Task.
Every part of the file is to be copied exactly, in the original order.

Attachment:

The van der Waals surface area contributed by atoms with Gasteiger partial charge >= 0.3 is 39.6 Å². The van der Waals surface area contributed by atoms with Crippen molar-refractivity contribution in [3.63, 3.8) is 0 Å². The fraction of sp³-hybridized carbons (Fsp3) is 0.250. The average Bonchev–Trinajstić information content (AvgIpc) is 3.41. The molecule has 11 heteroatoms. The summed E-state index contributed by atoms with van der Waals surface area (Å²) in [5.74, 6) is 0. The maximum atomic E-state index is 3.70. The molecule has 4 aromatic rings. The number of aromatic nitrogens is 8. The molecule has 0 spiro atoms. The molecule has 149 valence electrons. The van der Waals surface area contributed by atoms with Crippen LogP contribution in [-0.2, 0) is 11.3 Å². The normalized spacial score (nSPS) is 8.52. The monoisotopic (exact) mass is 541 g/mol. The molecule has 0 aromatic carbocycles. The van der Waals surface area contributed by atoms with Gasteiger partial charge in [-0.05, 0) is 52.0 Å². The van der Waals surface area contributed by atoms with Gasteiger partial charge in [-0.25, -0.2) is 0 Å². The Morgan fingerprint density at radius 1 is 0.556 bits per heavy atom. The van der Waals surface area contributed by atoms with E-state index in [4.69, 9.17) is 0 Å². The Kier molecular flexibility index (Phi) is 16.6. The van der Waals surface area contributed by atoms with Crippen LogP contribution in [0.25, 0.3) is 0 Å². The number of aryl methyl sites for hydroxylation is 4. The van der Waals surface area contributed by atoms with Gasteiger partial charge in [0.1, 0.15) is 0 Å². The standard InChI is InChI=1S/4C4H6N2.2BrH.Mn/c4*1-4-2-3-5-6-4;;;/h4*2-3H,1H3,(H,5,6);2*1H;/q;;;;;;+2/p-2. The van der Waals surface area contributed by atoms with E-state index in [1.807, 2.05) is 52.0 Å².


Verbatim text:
The van der Waals surface area contributed by atoms with Gasteiger partial charge >= 0.3 is 39.6 Å². The van der Waals surface area contributed by atoms with Crippen molar-refractivity contribution in [3.63, 3.8) is 0 Å². The fraction of sp³-hybridized carbons (Fsp3) is 0.250. The average Bonchev–Trinajstić information content (AvgIpc) is 3.41. The molecule has 11 heteroatoms. The summed E-state index contributed by atoms with van der Waals surface area (Å²) in [5.74, 6) is 0. The maximum atomic E-state index is 3.70. The molecule has 4 aromatic rings. The number of aromatic nitrogens is 8. The molecule has 0 spiro atoms. The molecule has 149 valence electrons. The van der Waals surface area contributed by atoms with Crippen LogP contribution in [-0.2, 0) is 11.3 Å². The normalized spacial score (nSPS) is 8.52. The monoisotopic (exact) mass is 541 g/mol. The molecule has 0 aromatic carbocycles. The van der Waals surface area contributed by atoms with Gasteiger partial charge in [-0.05, 0) is 52.0 Å². The van der Waals surface area contributed by atoms with Gasteiger partial charge in [-0.25, -0.2) is 0 Å². The Morgan fingerprint density at radius 1 is 0.556 bits per heavy atom. The van der Waals surface area contributed by atoms with E-state index in [4.69, 9.17) is 0 Å². The Kier molecular flexibility index (Phi) is 16.6. The van der Waals surface area contributed by atoms with Crippen LogP contribution in [0.25, 0.3) is 0 Å². The number of aryl methyl sites for hydroxylation is 4. The van der Waals surface area contributed by atoms with Gasteiger partial charge in [0.1, 0.15) is 0 Å². The standard InChI is InChI=1S/4C4H6N2.2BrH.Mn/c4*1-4-2-3-5-6-4;;;/h4*2-3H,1H3,(H,5,6);2*1H;/q;;;;;;+2/p-2. The van der Waals surface area contributed by atoms with E-state index in [1.807, 2.05) is 52.0 Å².